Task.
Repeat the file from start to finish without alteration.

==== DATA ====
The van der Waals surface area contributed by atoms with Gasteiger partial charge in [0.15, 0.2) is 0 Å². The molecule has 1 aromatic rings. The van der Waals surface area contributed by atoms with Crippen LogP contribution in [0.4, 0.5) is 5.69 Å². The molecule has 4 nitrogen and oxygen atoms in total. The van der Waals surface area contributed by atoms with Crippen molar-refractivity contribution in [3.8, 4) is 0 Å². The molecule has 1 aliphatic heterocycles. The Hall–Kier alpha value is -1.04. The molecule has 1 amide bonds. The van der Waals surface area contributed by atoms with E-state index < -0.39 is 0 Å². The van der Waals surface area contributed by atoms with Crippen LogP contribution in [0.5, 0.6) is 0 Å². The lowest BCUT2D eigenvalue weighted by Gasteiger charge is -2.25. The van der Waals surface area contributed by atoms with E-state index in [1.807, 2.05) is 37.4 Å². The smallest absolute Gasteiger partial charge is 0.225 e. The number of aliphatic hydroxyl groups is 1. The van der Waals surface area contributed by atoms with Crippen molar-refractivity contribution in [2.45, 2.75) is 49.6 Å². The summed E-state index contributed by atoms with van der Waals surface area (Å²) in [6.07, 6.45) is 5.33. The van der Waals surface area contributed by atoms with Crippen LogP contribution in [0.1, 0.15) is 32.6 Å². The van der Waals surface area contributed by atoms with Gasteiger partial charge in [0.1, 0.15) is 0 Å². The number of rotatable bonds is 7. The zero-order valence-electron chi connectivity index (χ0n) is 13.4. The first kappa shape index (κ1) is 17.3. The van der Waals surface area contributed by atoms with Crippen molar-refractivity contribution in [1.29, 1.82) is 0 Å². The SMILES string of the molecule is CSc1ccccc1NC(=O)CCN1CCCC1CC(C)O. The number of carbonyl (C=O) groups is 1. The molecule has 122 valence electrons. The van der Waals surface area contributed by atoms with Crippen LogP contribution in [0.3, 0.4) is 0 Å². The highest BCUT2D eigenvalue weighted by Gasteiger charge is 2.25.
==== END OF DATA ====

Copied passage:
The van der Waals surface area contributed by atoms with Gasteiger partial charge in [0.15, 0.2) is 0 Å². The molecule has 1 aromatic rings. The van der Waals surface area contributed by atoms with Crippen LogP contribution in [0.4, 0.5) is 5.69 Å². The molecule has 4 nitrogen and oxygen atoms in total. The van der Waals surface area contributed by atoms with Crippen molar-refractivity contribution in [3.8, 4) is 0 Å². The molecule has 1 aliphatic heterocycles. The Hall–Kier alpha value is -1.04. The molecule has 1 amide bonds. The van der Waals surface area contributed by atoms with E-state index < -0.39 is 0 Å². The van der Waals surface area contributed by atoms with Crippen LogP contribution in [0.5, 0.6) is 0 Å². The lowest BCUT2D eigenvalue weighted by Gasteiger charge is -2.25. The van der Waals surface area contributed by atoms with E-state index in [1.807, 2.05) is 37.4 Å². The smallest absolute Gasteiger partial charge is 0.225 e. The number of aliphatic hydroxyl groups is 1. The van der Waals surface area contributed by atoms with Crippen molar-refractivity contribution in [2.45, 2.75) is 49.6 Å². The summed E-state index contributed by atoms with van der Waals surface area (Å²) in [6.07, 6.45) is 5.33. The van der Waals surface area contributed by atoms with Crippen LogP contribution in [0.1, 0.15) is 32.6 Å². The van der Waals surface area contributed by atoms with Gasteiger partial charge in [0.1, 0.15) is 0 Å². The number of rotatable bonds is 7. The zero-order valence-electron chi connectivity index (χ0n) is 13.4. The first kappa shape index (κ1) is 17.3. The van der Waals surface area contributed by atoms with Crippen molar-refractivity contribution in [1.29, 1.82) is 0 Å². The SMILES string of the molecule is CSc1ccccc1NC(=O)CCN1CCCC1CC(C)O. The number of carbonyl (C=O) groups is 1. The molecule has 122 valence electrons. The van der Waals surface area contributed by atoms with Crippen LogP contribution in [0.3, 0.4) is 0 Å². The highest BCUT2D eigenvalue weighted by Gasteiger charge is 2.25.